After nine years, several national tours, a London run and the Nov. 23 release of the motion picture, Rent is now enjoying renewed vibrancy at the box office of the Nederlander Theatre in New York City.
Thanksgiving Week (Nov. 21-27) was about 97 percent sold out, Seller said, with a $745,000 gross that week. In 2004, the box office there was $490,000 for same holiday week.
What accounts for the bump in sales?
"The movie," Seller said. "The trailer, the TV commercial, the print campaign. All the Broadway types bemoan [that the film] hasn't done gigantic business. The movie has already done $24 million! Just do the math. That means over three million people have seen this movie. Do you know how long it takes me to get three million people into the Nederlander Theatre? We get 400,000 a year. We're talking about 5-6 years [of business] in two weeks of a movie. Let's say when this movie is all said and done in the movie theatres, six million people have seen it. That'll be more people than have ever seen it [on stage]!"
And that number is before the film appears in European and other international markets, and on DVD, cable and broadcast TV. And the more people who see the film, the more potential there is for crossover business into the Nederlander?
"This movie is going to feed this show forever," Seller said. "Is the bump [in sales] typical of my last five years? I would tell you no."
The advance for Broadway is "double what it was a year ago," he said. "Our advance now is $2 ½ million in cash; with groups, it's $3 million. I haven't had a $3 million advance in five years. This started last summer, believe it or not. We are up in sales for the year 20 percent."
After a sluggish September, October weeks were at 80 percent or more of capacity, with a mix of half-price and full-price sales.
Asked if attention from the film and the upcoming 10th anniversary (April 29, 2006) might prompt a fresh national tour, Seller said, "I don't know." Equity and non-Equity tours of the musical scoured the country in the last decade.
The print ad campaign for Broadway recently underwent an overhaul.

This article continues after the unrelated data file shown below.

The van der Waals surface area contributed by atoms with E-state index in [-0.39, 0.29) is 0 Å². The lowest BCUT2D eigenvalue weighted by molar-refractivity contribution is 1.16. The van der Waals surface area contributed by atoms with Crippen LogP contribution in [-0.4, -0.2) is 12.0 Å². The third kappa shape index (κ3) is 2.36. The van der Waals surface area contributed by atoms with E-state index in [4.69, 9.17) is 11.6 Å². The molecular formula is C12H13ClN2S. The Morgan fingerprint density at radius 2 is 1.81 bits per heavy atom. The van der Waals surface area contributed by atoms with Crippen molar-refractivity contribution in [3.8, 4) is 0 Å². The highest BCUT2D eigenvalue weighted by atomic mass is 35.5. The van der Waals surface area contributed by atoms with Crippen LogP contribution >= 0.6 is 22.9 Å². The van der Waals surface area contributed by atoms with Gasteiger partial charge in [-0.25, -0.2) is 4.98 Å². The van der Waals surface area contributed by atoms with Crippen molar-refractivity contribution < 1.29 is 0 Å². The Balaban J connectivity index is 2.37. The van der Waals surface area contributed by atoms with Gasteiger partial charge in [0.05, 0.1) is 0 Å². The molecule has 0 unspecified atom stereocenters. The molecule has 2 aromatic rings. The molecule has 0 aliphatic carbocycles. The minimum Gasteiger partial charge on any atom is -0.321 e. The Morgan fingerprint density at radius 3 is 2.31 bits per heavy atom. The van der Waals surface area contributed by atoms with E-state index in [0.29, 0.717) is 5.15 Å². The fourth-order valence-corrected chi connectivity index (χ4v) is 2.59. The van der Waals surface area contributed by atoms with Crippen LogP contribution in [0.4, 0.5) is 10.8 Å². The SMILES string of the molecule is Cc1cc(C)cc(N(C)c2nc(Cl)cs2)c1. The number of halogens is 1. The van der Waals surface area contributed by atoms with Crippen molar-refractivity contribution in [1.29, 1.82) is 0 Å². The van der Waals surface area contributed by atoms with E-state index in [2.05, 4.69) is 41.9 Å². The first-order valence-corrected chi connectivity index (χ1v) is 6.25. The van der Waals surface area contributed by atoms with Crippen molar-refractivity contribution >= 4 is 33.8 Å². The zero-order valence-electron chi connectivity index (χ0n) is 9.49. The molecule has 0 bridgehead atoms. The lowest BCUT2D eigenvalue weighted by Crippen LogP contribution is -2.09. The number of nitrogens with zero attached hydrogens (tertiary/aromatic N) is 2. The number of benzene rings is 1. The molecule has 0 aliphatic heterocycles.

"We've recently done a little revitalization of the art, no question, with the original artist, Amy Guip," Seller said, "We don't do very much print… We changed it for the purposes of outdoor signage. It says 'Rent Now.'"
What about reaching out to film fans with the words "Rent Live"?
"We haven't made plans to do that at this point," he said.
Seller — whose projects since Rent have included Baz Luhrmann's La Bohème and Avenue Q on Broadway, and the new regional sensation Irving Berlin's White Christmas — is still high on Rent, the starless Pulitzer Prize-winning and Tony Award-winning musical he shepherded to Broadway from Off-Broadway in 1996.
"You know what the best thing about Rent is? When teenagers and young adults go see Rent today, it feels relevant to their lives," he said. "It's speaking to them. They were five when it came out. It's still speaking to young people. If it didn't it wouldn't be running."
Top price for Rent is $95 on weekends. The weeknight low is $45, not counting the lottery at each performance that allows for the chance of $20 tickets in the first two rows of the orchestra.
Michael Greif directed the musical, set in the East Village neighborhood of Manhattan "at the end of the millennium." Inspired by the opera La Bohème, it tells of a family of bohemian friends and lovers struggling with romance, mortality and artistic integrity in the age of AIDS.
The current Broadway cast includes Joshua Kobak as Roger, Matt Caplan as Mark, Destan Owens as Tom Collins, D'Monroe as Benny, Kenna Ramsey as Joanne, Justin Johnston as Angel, Antonique Smith as Mimi, Ava Gaudet as Maureen, Nicolette Hart as Mark's mom and others, Marcus Paul James as Mr. Jefferson and others, Frenchie Davis as Mrs. Jefferson and "Seasons of Love" soloist, Colin Hanlon as Gordon and others, Robin De Jesús as Steve and others, Shaun Earl as Paul and others, and Mayumi Ando as Alexi Darling, Roger’s mom and others.